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U. Iowa Cancels ‘Understanding Your Whiteness’ Event Claiming it Was Misconstrued

U. Iowa Cancels ‘Understanding Your Whiteness’ Event Claiming it Was Misconstrued

“after receiving feedback from some campus partners, we realized we may have been unclear with our language”

Like so many other dumb events on campus these days, this had nothing to do with scholarship or even fun. And when people noticed it, the school pulled the plug.

Campus Reform reports:

UI cries fake news while canceling ‘whiteness’ event

The University of Iowa canceled an event, titled, “Understanding Your Whiteness,” after questions over what content it would have presented.

Campus Reform initially reported on the event in November. Following that reporting, at least one Iowa state lawmaker raised concern over how the event was being marketed to students.

“The name got our attention. There are some things in the name that can cause red flags or raise questions about what is this about,” Republican state Rep. Steve Holt told the Cedar Rapids Gazette recently.

But university spokeswoman Jeneane Beck didn’t acknowledge anything wrong with the event itself. Rather, she cited how the event had been “misconstrued” by the media.

Campus Reform’s reporting at the time merely quoted the university’s own description of the event.

A university spokesperson told another online outlet that “after receiving feedback from some campus partners, we realized we may have been unclear with our language and have since updated the description to more directly align with the workshop’s learning goals.”


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What’s to misconstrue? This “event” sounds like bigotry, pure and simple. There isn’t any ambiguity there, no unclear language.

UIFreedomFighter | February 11, 2019 at 10:22 pm

The only thing misconstrued here are these so-called facts of what this event really was. In fact, I’ve come across so many articles that have done a great job skirting around the reality of what really took place that day. They focus on the University’s “mistake” and the need for more “time to rethink the titles of the workshops in an effort to cut down on confusion and misunderstanding,” instead of sharing the opinions of those who actually attended. In my opinion, a GOOD journalist will seek out all sides of the story in order to provide an objective one, however, where is the side of the story that comes from the people who were actually there?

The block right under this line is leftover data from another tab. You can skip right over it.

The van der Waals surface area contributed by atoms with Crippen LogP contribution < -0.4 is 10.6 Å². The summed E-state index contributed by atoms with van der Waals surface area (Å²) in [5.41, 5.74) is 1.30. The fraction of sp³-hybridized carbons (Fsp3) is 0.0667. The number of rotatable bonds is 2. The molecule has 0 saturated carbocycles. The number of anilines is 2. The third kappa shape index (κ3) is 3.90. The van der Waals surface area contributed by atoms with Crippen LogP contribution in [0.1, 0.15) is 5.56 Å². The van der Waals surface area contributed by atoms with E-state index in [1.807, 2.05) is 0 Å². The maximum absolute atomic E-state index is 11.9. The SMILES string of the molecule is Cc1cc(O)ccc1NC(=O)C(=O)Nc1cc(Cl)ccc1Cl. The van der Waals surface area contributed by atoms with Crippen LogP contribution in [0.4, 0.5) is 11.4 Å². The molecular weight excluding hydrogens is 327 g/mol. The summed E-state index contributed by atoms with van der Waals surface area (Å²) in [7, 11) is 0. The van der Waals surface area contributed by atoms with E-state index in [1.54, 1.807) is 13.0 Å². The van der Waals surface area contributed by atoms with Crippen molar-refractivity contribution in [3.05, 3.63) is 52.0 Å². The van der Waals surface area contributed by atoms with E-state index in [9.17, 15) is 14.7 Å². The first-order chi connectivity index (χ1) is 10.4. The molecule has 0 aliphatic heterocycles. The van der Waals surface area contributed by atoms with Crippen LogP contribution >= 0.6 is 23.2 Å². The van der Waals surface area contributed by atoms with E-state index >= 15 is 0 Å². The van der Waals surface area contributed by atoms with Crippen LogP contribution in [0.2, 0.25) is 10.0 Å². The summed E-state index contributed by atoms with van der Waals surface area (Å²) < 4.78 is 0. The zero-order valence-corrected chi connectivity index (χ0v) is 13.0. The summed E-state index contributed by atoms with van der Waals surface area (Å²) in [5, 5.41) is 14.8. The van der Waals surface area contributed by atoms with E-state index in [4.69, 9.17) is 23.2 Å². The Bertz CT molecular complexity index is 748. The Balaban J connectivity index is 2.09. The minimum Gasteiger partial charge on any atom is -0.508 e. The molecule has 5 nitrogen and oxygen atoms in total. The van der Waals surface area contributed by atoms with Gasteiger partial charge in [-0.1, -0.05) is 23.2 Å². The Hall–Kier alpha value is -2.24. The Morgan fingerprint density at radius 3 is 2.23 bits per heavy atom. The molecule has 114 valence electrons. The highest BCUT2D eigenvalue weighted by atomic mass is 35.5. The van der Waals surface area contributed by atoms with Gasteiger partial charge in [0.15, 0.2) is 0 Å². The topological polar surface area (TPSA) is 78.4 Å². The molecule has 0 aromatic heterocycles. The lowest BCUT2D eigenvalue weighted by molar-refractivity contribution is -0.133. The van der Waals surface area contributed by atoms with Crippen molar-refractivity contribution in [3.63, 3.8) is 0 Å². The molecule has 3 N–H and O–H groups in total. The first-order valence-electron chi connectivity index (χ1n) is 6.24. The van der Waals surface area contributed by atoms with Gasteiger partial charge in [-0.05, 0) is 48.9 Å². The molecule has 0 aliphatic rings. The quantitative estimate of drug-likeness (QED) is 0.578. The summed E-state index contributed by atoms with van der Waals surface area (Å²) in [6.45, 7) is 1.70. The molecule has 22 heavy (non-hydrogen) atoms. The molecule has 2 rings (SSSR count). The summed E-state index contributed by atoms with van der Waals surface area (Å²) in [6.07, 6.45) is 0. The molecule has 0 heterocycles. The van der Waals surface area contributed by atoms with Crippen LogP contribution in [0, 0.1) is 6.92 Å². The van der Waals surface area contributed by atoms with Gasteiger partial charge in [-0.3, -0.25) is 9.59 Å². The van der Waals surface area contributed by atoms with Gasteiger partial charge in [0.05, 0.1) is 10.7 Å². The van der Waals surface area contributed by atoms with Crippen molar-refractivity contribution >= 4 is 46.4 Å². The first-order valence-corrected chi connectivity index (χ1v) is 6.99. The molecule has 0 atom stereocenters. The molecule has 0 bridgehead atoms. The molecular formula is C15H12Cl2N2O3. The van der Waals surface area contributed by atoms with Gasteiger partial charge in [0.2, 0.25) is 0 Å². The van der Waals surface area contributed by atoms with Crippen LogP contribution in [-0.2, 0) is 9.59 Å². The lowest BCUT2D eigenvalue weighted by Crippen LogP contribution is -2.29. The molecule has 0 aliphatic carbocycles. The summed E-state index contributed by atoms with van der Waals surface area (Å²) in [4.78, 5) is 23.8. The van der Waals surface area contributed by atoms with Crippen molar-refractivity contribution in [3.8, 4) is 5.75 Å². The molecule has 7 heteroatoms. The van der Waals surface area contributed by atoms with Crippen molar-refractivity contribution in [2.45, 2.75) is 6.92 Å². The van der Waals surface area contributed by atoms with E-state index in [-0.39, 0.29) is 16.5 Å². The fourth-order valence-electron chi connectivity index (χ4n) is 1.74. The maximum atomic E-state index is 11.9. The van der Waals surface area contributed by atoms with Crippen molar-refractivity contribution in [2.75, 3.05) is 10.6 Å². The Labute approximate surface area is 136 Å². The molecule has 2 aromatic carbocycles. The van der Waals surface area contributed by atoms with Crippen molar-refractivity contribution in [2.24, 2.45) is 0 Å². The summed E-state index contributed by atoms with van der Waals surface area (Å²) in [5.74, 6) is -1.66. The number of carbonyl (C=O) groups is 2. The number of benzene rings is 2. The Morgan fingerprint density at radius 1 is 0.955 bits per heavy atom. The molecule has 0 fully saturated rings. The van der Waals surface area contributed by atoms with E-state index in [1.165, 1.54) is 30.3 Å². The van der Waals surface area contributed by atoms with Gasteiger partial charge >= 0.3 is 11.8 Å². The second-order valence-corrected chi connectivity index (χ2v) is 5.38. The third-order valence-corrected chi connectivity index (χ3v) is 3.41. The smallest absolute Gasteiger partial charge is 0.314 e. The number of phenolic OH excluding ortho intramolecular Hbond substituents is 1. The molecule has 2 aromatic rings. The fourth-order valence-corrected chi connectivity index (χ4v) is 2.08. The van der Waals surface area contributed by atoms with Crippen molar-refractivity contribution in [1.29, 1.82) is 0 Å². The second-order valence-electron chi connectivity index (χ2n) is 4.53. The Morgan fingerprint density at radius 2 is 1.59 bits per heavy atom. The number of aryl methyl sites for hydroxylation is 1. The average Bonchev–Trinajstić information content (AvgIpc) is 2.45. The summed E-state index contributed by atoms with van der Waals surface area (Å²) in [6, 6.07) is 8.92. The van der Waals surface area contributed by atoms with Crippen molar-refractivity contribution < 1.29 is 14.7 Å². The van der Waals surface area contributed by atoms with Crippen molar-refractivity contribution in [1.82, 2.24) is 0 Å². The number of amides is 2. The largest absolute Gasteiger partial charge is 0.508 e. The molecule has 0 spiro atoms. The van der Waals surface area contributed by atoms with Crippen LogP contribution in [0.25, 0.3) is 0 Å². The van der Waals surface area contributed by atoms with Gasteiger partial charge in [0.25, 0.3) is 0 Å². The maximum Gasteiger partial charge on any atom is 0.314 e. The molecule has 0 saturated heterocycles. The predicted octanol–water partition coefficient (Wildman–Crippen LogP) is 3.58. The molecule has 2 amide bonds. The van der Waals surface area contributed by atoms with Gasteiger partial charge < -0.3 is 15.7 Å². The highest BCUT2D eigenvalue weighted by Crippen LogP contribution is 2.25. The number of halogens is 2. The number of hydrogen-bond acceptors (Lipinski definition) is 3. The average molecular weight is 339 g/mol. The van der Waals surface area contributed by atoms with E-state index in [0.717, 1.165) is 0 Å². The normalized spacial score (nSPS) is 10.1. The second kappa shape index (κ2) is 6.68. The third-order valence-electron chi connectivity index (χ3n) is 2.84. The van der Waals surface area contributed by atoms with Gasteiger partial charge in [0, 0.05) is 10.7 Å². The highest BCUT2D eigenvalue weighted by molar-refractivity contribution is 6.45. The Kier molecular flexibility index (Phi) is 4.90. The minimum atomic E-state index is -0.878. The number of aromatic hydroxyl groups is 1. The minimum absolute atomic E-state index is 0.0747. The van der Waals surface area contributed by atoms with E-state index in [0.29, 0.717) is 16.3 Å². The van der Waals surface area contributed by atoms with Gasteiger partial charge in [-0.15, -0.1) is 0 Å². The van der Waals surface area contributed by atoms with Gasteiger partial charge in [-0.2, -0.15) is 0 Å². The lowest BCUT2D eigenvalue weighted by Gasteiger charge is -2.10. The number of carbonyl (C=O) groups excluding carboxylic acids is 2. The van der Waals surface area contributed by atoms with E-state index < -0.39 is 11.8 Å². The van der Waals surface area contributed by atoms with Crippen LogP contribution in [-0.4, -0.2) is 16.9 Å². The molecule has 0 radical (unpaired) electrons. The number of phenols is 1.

Well here it is.

I attended the workshop in the Fall, which was called, “Understanding Your Whiteness to Become Better Allies”, by the way (HUGE misconception of the title when half of it is left out).
This 3-hour workshop, was completely free, led by volunteers, and attended by faculty, staff, and administrators. To my understanding there were NO STUDENTS at the workshop. The facilitators did an EXCELLENT JOB setting the tone that it was NOT a “white-shaming” attempt, and there were people from all sides of the political spectrum who were contributing to what, in my opinion, was the most effective use of my time I’ve ever experienced at the university.

This workshop did exactly what it was supposed to do. It helped develop the awareness and skills we need as WHITE employees at the university to better serve ALL of our students so that we can begin to close the disproportionate graduation rates between white students and students of color. It provided effective solutions to recognize ways we can change the way we lead as an institution so that our valuable researchers and scholars of color don’t keep leaving and going elsewhere. We learned about REAL LAWS that were in our REAL U.S. CONSTITUTION that were purposely written to discriminate against women and people of color, why they obviously aren’t there anymore, and then we reviewed case-studies depicting REAL LIFE situations where students and employees have been discriminated against based on protected identities so that we can be better equipped to AVOID WASTING TAXPAYER MONEY on bullshit litigation in the future.

I can’t ignore the feeling that the legislator quoted in the most recent article by the Gazette, seemed as if he was trying to hide the embarrassment of wasting time in raising an issue that really was no issue at all…but someone has to take the blame.

As someone who experienced this first-hand, I can tell you the only mistake being made here is not requiring this workshop for every faculty, staff, and administrator at the institution. As an institution that is constantly under scrutiny for increasing tuition and recently cutting programs in order to supplement a lack of funding, why are workshops like these not considered a valuable return on investment when looking to solve the problems of retaining our students and employees?

In any problem we face, we need to face the facts, learn from mistakes, build awareness and develop skills needed to solve it. Where else is there a better place than in Higher Ed to do this, when it comes to trying to eliminate the impacts of racism? This problem is not political. It is inhumane. It’s an epidemic that we can change together which will ultimately benefit the future of all people, of all races.

In my opinion, the only waste of time and money here, are electing officials and giving airtime to incompetent journalists who are working to halt our potential to be the most effective institution we can be, and providing the world with the highest level of success from our students and those who serve them.